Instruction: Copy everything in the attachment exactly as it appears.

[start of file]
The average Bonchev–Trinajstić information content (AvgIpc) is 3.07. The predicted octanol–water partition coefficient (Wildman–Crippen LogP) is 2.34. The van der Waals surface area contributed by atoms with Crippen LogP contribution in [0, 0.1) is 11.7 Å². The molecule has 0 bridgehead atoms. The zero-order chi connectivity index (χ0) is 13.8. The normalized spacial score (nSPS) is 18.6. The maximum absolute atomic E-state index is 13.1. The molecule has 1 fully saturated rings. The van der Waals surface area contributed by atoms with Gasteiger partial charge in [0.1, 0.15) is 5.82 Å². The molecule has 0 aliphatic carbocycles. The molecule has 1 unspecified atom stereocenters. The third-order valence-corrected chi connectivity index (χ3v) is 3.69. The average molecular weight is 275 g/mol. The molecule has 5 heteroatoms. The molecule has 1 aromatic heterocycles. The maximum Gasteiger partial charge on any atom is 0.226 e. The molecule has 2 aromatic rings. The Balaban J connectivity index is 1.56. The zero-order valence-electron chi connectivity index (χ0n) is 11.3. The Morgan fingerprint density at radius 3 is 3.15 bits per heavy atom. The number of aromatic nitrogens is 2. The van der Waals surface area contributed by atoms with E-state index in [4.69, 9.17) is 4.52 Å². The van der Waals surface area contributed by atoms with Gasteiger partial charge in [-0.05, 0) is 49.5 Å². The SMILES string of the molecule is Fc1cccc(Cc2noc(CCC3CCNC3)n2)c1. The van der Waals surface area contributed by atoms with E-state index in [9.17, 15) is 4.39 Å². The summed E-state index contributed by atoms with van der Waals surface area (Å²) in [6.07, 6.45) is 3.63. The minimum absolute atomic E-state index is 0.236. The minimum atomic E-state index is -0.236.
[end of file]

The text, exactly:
The average Bonchev–Trinajstić information content (AvgIpc) is 3.07. The predicted octanol–water partition coefficient (Wildman–Crippen LogP) is 2.34. The van der Waals surface area contributed by atoms with Crippen LogP contribution in [0, 0.1) is 11.7 Å². The molecule has 0 bridgehead atoms. The zero-order chi connectivity index (χ0) is 13.8. The normalized spacial score (nSPS) is 18.6. The maximum absolute atomic E-state index is 13.1. The molecule has 1 fully saturated rings. The van der Waals surface area contributed by atoms with Gasteiger partial charge in [0.1, 0.15) is 5.82 Å². The molecule has 0 aliphatic carbocycles. The molecule has 1 unspecified atom stereocenters. The third-order valence-corrected chi connectivity index (χ3v) is 3.69. The average molecular weight is 275 g/mol. The molecule has 5 heteroatoms. The molecule has 1 aromatic heterocycles. The maximum Gasteiger partial charge on any atom is 0.226 e. The molecule has 2 aromatic rings. The Balaban J connectivity index is 1.56. The zero-order valence-electron chi connectivity index (χ0n) is 11.3. The Morgan fingerprint density at radius 3 is 3.15 bits per heavy atom. The number of aromatic nitrogens is 2. The van der Waals surface area contributed by atoms with E-state index in [4.69, 9.17) is 4.52 Å². The van der Waals surface area contributed by atoms with Gasteiger partial charge in [-0.05, 0) is 49.5 Å². The SMILES string of the molecule is Fc1cccc(Cc2noc(CCC3CCNC3)n2)c1. The van der Waals surface area contributed by atoms with E-state index in [9.17, 15) is 4.39 Å². The summed E-state index contributed by atoms with van der Waals surface area (Å²) in [6.07, 6.45) is 3.63. The minimum absolute atomic E-state index is 0.236. The minimum atomic E-state index is -0.236.